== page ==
There’s a stranger in Claudia Morgan-Brown’s house. The Birmingham, England, social worker has what should be an enviable life: Newly married to a wealthy naval officer, she lives in a palatial house and is step-parenting his adorable twin boys. And after a string of heartbreaking miscarriages with her ex, she’s finally expecting a baby girl of her own. But there’s a problem: the new live-in nanny, Zoe Harcomb. Although this apparent super-nanny has a perfect resume, something about Zoe—a childless woman who “stares longingly at [Claudia’s] pregnant stomach”—just doesn’t seem right.
The tension ratchets up as Claudia’s husband prepares to leave on a long submarine voyage, and a series of brutal murders of local pregnant women stumps local law enforcement. The novel’s narration is shared among Claudia, Zoe and Lorraine Fisher, a police officer investigating the murders even as her marriage threatens to fall apart and her teenage daughter announces she’s leaving home. As these women’s lives become more entangled, the novel reveals the raw need and desperate yearning that often lie behind the idealized state of motherhood. Zoe wonders, “Would [Claudia] understand that I probably want—no, need her baby more than she does?”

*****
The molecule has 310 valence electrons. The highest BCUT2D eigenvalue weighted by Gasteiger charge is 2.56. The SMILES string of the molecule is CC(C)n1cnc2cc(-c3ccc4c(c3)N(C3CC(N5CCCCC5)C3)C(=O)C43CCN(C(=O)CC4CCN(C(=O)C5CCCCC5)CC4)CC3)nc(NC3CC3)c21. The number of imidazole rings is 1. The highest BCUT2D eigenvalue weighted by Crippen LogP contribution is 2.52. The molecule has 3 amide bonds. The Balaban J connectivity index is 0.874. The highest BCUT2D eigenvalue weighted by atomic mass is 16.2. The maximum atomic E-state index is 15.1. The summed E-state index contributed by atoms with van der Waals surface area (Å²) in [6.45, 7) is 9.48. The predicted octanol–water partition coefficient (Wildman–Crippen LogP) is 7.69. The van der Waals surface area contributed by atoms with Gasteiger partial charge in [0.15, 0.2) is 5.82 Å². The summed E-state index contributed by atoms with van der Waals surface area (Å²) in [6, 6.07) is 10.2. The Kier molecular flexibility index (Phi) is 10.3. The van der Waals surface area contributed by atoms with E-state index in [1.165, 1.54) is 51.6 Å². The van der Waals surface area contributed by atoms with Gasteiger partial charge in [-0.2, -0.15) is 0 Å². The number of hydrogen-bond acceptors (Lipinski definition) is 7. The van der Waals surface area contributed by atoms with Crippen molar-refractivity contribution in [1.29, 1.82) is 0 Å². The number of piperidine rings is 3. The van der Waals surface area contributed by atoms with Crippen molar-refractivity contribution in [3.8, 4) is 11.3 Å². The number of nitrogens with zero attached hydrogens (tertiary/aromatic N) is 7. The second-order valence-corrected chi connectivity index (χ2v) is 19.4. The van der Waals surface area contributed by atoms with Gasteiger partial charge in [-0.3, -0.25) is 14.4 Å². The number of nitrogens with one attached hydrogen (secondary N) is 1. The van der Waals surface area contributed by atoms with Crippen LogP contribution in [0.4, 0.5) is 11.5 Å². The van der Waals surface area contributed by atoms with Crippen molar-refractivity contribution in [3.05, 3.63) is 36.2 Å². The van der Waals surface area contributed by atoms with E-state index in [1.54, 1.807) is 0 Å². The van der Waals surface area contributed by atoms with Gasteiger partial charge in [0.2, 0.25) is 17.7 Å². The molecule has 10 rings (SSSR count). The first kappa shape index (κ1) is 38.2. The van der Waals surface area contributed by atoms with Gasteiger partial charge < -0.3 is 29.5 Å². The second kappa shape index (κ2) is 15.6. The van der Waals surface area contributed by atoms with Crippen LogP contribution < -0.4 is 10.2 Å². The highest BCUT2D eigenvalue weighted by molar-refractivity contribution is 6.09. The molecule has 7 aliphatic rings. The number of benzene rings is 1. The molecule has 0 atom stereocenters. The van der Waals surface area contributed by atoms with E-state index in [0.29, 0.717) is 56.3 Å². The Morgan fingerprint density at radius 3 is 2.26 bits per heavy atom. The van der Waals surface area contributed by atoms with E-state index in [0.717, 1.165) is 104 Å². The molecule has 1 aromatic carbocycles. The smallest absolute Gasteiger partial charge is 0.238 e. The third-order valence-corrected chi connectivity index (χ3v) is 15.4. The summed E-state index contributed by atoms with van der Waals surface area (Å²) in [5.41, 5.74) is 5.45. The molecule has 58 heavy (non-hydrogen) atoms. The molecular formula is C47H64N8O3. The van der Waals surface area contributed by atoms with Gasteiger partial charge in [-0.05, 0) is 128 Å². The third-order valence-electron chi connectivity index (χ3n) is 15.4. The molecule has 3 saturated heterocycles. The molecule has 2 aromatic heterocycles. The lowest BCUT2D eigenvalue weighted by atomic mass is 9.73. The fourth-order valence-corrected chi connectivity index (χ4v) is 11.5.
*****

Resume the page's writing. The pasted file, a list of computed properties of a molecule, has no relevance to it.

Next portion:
Samantha Hayes, author of four previous suspense novels, builds tension skillfully, revealing and concealing just enough to keep readers riveted. The story’s twists and turns recall such female-focused suspense tales as Rebecca and The Hand That Rocks the Cradle, culminating in a final revelation that is truly jaw-dropping. But it’s the novel’s use of iconic female fears—the loss of a beloved child, an intimate enemy under one’s own roof—that really get under the reader’s skin. The events of this plot may be lurid, but the emotions they’re grounded in are very real.